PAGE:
Marshmallow reviews Our Missing Hearts by Celeste Ng

Today Marshmallow reviews Our Missing Hearts, a novel by Celeste Ng, first published in 2022. Sprinkles has also read the book and is asking her questions, while also taking notes.

Marshmallow reviews Our Missing Hearts by Celeste Ng.
Marshmallow reviews Our Missing Hearts by Celeste Ng.

Sprinkles: So Marshmallow let us start at the beginning. In your reviews, you always start by telling us who this book would be good for. So go ahead.

Marshmallow: This book would be a good choice for readers who enjoy realistic fiction. Or if you are interested in possible near-futures in the United States, especially dystopian ones, this might be the book for you.

S: Okay, I think that is a good start. Can you give us a brief summary of the plot?

M: Sure. So there is this kid whose mother ran away after her poem was used in controversial protests about this law called PACT.

S: Okay, so maybe let us stop there a bit. Tell us about the setting, and of course, PACT.

M: PACT stands for Protecting American Culture and Traditions Act. This law was, in the book, passed about ten years before the story starts. And it essentially allows the government to do things that are supposedly in the interest of preserving American culture. In reality, it is used to take children away from their families, if the families are not “American” enough. In this world, the law specifically targets Asian Americans, due to a fear of China.

S: The author may have been somewhat inspired by the USA PATRIOT Act that was passed after 9/11, and it was very controversial too, because many argue that it cut into people’s civil liberties. This PACT Act was passed after a different but very impactful crisis, right?

M: Yes, and in fact, in the book that crisis was called The Crisis. That left everyone very susceptible to xenophobia, and some people blamed China for all that went wrong, and then of course that distrust of China translated into a distrust of Chinese Americans and then spread all over to a distrust of all Asian Americans. So when the government began to remove children from the homes of some Asian American families, most of the other people remained quiet, believing that there should be a reason for the removal. And most people did not even know how many children were being taken away. The numbers and the full impact of the removals were downplayed by the media, and the families who dared to speak out were demonized.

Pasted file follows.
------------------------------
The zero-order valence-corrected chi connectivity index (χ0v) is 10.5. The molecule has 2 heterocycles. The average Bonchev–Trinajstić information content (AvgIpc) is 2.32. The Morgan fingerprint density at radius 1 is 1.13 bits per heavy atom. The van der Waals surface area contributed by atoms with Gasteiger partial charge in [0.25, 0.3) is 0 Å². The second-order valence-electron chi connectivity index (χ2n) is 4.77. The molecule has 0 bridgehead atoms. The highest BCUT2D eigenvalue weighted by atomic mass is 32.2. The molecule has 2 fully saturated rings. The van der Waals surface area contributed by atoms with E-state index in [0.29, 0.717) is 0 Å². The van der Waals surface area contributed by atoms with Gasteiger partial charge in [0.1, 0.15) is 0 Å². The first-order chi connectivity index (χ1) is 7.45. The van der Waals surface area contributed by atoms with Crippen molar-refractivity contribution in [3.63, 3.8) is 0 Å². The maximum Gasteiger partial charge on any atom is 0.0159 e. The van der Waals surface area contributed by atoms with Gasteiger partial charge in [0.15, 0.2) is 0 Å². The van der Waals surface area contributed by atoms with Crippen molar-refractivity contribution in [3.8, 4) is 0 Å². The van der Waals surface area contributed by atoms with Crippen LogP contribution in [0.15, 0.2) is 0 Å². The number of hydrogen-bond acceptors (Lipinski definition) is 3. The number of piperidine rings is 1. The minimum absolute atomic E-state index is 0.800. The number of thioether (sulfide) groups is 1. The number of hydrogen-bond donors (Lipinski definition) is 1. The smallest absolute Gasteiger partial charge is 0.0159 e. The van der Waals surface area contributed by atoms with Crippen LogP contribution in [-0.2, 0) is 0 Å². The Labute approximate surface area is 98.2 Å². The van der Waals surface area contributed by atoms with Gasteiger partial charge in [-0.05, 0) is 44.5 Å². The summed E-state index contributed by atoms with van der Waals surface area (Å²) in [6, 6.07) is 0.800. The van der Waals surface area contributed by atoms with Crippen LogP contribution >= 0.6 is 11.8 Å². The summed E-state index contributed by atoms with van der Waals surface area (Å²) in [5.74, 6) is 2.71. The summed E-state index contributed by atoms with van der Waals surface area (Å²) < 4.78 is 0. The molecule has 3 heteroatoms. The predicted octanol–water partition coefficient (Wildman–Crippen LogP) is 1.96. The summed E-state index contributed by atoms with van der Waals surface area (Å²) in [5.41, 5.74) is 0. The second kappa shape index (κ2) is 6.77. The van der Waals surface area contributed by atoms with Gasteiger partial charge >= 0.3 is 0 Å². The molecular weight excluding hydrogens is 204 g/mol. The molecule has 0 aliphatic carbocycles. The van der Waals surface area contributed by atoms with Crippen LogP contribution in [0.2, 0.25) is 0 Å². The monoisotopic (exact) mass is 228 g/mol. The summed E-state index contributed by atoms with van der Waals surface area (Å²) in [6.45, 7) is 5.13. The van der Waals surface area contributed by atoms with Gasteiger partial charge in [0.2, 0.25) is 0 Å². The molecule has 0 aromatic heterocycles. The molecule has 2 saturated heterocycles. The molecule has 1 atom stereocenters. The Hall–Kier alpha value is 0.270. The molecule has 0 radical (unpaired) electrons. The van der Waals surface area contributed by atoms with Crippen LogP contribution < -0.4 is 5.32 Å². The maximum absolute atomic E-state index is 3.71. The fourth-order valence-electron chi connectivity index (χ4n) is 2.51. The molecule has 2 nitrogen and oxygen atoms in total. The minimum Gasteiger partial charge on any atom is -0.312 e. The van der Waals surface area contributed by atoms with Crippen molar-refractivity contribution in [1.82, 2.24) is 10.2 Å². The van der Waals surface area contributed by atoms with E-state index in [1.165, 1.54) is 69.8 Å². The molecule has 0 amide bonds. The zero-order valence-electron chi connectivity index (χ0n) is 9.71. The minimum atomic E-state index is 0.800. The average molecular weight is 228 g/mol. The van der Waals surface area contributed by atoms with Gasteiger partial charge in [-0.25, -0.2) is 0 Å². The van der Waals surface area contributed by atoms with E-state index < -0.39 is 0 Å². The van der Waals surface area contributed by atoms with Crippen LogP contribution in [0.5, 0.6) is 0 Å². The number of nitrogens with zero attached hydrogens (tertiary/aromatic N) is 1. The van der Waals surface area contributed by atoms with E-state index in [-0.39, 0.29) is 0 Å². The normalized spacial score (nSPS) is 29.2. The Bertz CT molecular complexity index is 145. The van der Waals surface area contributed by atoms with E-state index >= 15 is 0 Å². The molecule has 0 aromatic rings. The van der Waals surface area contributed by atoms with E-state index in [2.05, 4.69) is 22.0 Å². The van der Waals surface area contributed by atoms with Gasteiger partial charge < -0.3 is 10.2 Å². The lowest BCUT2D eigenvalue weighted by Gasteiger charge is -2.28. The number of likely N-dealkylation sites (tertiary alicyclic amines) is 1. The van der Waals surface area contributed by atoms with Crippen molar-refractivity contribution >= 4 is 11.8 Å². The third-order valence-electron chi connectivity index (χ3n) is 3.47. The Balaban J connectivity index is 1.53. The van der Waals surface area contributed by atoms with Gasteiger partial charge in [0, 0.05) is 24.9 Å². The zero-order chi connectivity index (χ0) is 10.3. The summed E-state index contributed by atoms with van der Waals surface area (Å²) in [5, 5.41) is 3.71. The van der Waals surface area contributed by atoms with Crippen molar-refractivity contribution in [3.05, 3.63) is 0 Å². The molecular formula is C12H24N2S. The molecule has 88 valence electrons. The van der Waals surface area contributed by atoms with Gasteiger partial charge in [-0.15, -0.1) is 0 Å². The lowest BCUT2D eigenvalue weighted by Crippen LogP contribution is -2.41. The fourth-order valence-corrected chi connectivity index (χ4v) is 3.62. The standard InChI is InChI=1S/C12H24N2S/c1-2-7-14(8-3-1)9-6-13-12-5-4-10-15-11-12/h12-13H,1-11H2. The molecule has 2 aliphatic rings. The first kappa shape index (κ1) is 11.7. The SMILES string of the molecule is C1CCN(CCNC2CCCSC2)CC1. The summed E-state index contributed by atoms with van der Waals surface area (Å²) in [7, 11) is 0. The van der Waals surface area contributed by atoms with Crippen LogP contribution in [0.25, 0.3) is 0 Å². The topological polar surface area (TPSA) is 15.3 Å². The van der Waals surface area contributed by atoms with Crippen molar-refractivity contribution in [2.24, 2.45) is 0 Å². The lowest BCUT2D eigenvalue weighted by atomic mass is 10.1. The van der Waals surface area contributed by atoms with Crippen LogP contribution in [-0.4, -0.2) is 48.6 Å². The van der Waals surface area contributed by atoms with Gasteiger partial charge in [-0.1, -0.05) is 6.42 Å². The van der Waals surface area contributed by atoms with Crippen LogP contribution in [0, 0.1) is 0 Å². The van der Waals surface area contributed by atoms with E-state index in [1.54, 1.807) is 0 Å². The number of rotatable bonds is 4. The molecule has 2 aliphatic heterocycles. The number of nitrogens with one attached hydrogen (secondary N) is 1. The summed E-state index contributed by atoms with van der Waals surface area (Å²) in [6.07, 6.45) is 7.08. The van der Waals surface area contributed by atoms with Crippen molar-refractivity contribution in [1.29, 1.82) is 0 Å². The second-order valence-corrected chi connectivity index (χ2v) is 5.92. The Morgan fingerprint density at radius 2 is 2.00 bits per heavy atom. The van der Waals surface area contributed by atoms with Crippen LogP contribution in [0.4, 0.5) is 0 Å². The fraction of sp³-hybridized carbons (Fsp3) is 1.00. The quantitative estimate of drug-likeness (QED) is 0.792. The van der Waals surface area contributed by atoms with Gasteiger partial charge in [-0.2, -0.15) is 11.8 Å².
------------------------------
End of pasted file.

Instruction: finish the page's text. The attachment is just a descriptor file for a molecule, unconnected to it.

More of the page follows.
S: But still there were some protests against the law and these removals, right?

M: Yes, and those are my favorite part of the book actually.

S: So tell us about them.

M: I liked the protests because they were so creative. For example, one involved a bunch of trees which were wrapped up with red yarn and small dolls representing the stolen children. And they were mainly emotional and only subtly political, so people would be more intrigued by them rather than immediately dismiss the message.

S: And that is where the title of the book comes in, right?

M: Yes. The poem that the main character’s mom wrote is called “Our Missing Hearts,” and the protestors took that as their motto, that they wanted their missing hearts to be brought back.

S: Okay, so let us get back to the main character and the plot then.

M: Yes, the main character is a twelve-year-old boy named Bird. Actually his legal name is Noah Gardner, but his mom Margaret Miu always called him Bird, but since she left, people are calling him Noah again. And she left because her poem became too visible with the protests, and Bird’s parents were worried that the government would take Bird away. The mother left so that Bird would at least be able to continue to live with his dad.